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Ventilation Characterization of a New Manufactured House.

pdf icon Ventilation Characterization of a New Manufactured House. (291 K)
Persily, A. K.; Crum, E. C.; Nabinger, S. J.; Lubliner, M.

Ventilation, Humidity Control and Energy Proceedings. Air Infiltration and Ventilation Centre (AIVC) Conference and Building Environment and Thermal Envelope Council (BETEC) Conference, 24th. Proceedings. (International Energy Agency (IEA) Energy Conservation in Buildings and Community Systems Program. Annex V: Air Infiltration and Ventilation Centre.) October 14, 2003, Washington, DC, 295-300 pp, 2003.


housing; ventilation; manufactured housing; mechanical ventilation; residential buildings; instruments; indoor air quality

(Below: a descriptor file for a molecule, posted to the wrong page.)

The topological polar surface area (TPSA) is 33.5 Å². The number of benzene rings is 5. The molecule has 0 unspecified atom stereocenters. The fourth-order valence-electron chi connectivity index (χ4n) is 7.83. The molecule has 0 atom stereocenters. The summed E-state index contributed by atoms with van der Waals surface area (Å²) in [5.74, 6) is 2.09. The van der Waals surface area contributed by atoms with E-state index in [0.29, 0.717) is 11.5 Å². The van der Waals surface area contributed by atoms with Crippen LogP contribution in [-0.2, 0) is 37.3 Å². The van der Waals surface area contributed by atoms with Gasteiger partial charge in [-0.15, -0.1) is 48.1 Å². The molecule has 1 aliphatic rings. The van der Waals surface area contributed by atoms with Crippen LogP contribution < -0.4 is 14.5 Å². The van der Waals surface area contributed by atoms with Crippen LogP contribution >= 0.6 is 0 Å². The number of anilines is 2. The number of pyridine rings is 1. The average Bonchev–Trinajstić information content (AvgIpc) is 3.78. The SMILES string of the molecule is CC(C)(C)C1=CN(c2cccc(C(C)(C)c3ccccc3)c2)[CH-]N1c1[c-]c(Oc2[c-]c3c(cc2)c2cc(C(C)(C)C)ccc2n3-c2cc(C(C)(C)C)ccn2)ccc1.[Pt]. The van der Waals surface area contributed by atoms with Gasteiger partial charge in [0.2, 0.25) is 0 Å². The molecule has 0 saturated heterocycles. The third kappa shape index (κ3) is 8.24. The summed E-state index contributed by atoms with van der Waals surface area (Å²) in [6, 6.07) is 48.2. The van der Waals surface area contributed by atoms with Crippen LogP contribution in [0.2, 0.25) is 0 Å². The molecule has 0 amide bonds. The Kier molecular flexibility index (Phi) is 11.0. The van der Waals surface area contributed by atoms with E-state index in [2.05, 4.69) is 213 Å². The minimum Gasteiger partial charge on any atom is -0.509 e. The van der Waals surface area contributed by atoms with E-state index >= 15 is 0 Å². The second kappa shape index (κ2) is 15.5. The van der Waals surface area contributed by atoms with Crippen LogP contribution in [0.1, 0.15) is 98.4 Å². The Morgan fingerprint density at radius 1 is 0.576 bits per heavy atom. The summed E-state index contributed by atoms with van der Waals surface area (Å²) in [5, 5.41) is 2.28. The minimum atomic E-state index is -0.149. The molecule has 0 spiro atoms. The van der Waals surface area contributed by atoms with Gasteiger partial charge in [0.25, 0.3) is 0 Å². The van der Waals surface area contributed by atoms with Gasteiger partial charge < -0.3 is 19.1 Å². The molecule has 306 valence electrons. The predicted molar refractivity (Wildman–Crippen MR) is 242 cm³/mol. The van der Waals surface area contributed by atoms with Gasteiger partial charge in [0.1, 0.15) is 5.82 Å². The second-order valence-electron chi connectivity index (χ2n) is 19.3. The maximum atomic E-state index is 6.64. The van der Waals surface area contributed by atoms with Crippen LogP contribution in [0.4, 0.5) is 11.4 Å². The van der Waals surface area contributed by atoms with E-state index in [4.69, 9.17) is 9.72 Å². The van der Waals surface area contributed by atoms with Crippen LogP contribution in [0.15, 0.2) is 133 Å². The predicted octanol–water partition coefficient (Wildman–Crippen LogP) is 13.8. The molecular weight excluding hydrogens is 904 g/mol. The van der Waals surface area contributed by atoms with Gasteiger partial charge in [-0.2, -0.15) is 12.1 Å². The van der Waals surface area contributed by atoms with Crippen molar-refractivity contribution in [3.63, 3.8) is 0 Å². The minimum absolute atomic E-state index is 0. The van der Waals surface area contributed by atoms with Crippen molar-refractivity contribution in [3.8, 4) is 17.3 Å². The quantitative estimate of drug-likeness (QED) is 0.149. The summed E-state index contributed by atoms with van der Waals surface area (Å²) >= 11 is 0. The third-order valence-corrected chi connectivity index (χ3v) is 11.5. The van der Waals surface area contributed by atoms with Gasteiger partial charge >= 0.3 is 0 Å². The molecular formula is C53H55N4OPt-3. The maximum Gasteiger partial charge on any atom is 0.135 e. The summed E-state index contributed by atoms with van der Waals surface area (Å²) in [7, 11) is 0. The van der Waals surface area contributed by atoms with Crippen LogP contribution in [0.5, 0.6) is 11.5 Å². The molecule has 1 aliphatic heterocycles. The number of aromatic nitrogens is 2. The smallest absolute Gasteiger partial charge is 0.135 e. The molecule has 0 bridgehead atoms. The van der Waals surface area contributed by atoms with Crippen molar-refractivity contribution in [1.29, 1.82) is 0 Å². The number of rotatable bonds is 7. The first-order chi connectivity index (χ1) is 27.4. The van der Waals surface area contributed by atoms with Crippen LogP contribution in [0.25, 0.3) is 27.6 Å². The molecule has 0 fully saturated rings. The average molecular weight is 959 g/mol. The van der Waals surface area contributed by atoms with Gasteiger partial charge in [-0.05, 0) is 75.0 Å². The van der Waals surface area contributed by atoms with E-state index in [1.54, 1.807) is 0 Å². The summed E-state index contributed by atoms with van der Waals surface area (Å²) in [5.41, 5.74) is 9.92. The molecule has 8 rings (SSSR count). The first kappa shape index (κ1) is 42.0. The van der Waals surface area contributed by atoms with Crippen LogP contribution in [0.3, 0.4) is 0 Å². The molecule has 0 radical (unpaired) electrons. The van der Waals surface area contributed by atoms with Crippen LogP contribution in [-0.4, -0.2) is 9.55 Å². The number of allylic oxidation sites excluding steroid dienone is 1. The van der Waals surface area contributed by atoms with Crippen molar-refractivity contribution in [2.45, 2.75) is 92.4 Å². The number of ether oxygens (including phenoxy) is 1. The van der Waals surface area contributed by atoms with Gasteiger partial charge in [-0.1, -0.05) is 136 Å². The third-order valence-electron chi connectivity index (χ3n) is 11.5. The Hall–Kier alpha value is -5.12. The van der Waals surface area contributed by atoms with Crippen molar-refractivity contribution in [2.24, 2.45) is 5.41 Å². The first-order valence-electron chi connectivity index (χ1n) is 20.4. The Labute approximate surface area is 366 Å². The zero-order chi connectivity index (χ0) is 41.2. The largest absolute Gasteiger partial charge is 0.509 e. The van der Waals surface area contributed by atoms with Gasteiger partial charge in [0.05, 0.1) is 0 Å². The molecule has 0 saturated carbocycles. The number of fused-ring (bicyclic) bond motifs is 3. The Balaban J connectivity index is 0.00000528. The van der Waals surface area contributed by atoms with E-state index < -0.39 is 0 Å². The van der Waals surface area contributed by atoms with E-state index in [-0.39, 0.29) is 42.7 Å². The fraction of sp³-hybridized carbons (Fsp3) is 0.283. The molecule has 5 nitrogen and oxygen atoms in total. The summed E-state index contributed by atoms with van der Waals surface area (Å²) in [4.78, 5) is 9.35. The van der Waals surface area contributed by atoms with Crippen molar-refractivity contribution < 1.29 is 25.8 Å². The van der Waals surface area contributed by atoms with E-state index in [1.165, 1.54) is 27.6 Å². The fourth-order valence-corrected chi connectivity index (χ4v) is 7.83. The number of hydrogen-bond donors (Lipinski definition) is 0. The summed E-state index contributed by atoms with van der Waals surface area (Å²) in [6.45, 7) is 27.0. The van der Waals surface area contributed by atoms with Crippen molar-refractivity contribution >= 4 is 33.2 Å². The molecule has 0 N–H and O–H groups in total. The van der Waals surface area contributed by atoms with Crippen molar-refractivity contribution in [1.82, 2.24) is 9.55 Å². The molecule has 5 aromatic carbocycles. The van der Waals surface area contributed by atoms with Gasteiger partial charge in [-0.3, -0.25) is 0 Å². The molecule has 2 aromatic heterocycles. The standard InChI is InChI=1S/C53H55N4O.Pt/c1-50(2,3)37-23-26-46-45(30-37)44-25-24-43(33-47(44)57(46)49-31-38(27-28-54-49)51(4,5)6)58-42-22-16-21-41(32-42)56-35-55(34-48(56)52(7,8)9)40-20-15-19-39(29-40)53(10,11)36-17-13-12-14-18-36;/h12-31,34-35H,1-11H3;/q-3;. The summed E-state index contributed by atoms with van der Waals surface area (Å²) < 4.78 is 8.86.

A new, double-wide manufactured home has been installed on the NIST campus for ventilation, energy and indoor air quality studies. The primary purposes of the facility are to study the mechanical ventilation requirements for manufactured homes in the U.S. and to investigate the systems used to meet these requirements. In addition, the building will be used to investigate moisture in buildings, indoor air quality impacts of combustion appliances and VOC emissions from building materials and furnishings. The first phase of this multiyear research program has focused on, airtightness, ventilation system airflows and building air change rates. This paper describes the measurement results including envelope and duct airtightness, ventilation system airflow rates, and whole house air change rates under different ventilation configurations and weather conditions are also described. In addition, a model of the building in the multizone airflow program CONTAMW is presented along with comparisons between model predictions and measurements of air change rates and building and system pressures. The results indicate that the envelope and air distribution ductwork are fairly leaky, but not unusually high for typical U.S. manufactured homes. In addition, the airflow rates of the local exhaust fans (bath and kitchen) are significantly below the HUD requirements. Finally, the air change rates predicted with CONTAMW are in generally good agreement with the measured values.